Examining Household Expenses: Conquering Your Household Budget

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Ultimately, you shouldn’t be concerned if your monthly expenses don’t match the averages listed above. For one thing, the cost of living can vary widely depending on where you live in the country. On the other hand, your budget should be based on your priorities, and everyone’s priorities will be a little different.

For example, one person may choose to prioritize entertainment spending over clothing and services while another may prefer the other way around.

How to budget for household expenses

Now that you’ve seen what the typical American spends per month, the next piece of the puzzle is learning how to budget for yourself. For the most part, this happens in three stages. We’ll walk you through the process from start to finish below:

Track your spending

The first step in creating a budget is to track your spending or take an in-depth look at where your money is going each month. After all, a big part of budgeting is allotting realistic amounts of money into expense categories, and that will be difficult to do if you don’t know how your money is currently being spent.

There are several ways to do this, including:

  • Follow the old-fashioned route and collect receipts.
  • By going through your account statements.
  • Use of an expense tracking application.

Whichever method you choose, you’ll want to make an effort to track your spending for two to three months so you get a feel for what you’re spending on average.

Choose a budgeting method

Next, you will need to choose the budgeting method that best suits your needs. While there are a ton of variations out there, most are based on one of the four main methods. Here they are for your consideration:

The 50/30/20 budget

The 50/30/20 budgeting method is fairly straightforward and simpler than some of the other methods on this list. This involves sorting your budget into three distinct categories as follows:

  • Your needs (50%): This section represents 50% of your budget and includes all your needs, such as housing and utilities, groceries, insurance and minimum monthly loan payments.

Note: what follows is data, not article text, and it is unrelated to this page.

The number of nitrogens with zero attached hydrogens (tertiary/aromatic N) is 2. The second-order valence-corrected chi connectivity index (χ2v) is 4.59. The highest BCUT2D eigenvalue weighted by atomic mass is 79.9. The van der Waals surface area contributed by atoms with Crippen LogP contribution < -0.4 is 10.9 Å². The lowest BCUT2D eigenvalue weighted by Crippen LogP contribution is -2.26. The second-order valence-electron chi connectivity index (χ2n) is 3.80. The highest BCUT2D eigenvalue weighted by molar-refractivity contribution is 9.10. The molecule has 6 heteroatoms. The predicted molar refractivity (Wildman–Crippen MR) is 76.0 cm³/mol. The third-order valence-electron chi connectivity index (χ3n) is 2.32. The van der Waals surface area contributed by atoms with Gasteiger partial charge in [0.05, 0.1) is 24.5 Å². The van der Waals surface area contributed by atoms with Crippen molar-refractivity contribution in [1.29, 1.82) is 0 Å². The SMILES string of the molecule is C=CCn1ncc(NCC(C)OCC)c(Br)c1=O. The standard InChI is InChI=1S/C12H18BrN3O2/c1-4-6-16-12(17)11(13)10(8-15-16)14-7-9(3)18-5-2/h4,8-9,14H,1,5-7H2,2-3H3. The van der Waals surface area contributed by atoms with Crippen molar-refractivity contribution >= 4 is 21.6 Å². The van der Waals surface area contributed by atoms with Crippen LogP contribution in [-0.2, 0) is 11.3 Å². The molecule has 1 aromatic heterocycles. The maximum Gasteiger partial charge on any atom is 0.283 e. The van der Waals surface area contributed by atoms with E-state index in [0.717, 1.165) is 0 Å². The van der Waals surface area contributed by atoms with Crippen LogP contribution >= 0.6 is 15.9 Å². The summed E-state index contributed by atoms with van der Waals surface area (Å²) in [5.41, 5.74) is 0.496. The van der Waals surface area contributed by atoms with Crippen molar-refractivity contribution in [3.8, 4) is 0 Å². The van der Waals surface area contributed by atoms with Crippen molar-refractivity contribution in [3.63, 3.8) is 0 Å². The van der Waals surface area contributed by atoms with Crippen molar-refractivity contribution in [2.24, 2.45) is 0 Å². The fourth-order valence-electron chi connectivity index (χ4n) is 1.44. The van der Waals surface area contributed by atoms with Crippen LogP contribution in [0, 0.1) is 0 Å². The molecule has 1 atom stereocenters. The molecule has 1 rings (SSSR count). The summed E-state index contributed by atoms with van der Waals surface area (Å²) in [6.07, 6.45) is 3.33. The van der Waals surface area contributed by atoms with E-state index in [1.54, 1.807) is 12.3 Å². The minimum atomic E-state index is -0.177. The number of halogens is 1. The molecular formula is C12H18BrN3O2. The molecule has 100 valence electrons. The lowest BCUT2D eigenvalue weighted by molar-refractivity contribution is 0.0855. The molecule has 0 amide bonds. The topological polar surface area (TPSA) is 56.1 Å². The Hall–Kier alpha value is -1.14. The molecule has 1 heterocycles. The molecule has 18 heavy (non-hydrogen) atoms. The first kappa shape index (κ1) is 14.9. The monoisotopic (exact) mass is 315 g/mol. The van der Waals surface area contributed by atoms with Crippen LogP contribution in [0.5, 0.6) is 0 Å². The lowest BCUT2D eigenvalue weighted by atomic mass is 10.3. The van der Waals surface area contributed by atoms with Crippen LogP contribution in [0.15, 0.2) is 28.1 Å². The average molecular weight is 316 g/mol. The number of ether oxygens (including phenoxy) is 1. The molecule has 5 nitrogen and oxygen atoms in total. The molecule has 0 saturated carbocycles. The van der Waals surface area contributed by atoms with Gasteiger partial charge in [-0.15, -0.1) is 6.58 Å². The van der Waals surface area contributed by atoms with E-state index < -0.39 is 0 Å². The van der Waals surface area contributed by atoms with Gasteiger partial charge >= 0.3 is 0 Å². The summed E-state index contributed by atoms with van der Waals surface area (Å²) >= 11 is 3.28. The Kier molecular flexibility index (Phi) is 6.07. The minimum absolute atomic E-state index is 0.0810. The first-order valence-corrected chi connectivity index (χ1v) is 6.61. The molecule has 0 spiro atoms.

• Your desires (30%): In this case, your discretionary spending is 30% of your budget. Usually, these items are nonessential extras that make up the “fun” part of your budget. They can include things like monthly subscriptions, restaurant meals, travel, and other entertainment purchases.
  • Savings and debt (20%): With this method, savings and debt (any payments you make above your minimum payment) make up the remaining 20% ​​of your budget. It could mean things like paying off your credit card debt or student loans, or saving for retirement or some other personal goal.

The payment budget yourself first

The pay-first method is also fairly straightforward and prioritizes savings. With this method, the first thing to do is decide how much you can afford to save each month. Then you set up an automatic transfer to transfer that amount to a savings account as soon as you get paid each month.

Once that’s done, you make do with what’s left over, both for your needs and discretionary spending. With that in mind, while this method will guarantee you savings, you should definitely make sure that you leave enough money in your account to cover your bills.

The envelope system

The envelope system becomes a bit more complicated. Here, you decide beforehand how much of your monthly budget you want to allocate to each category of expenditure. You then withdraw the corresponding amount in cash for each expense category and place it in a separate envelope.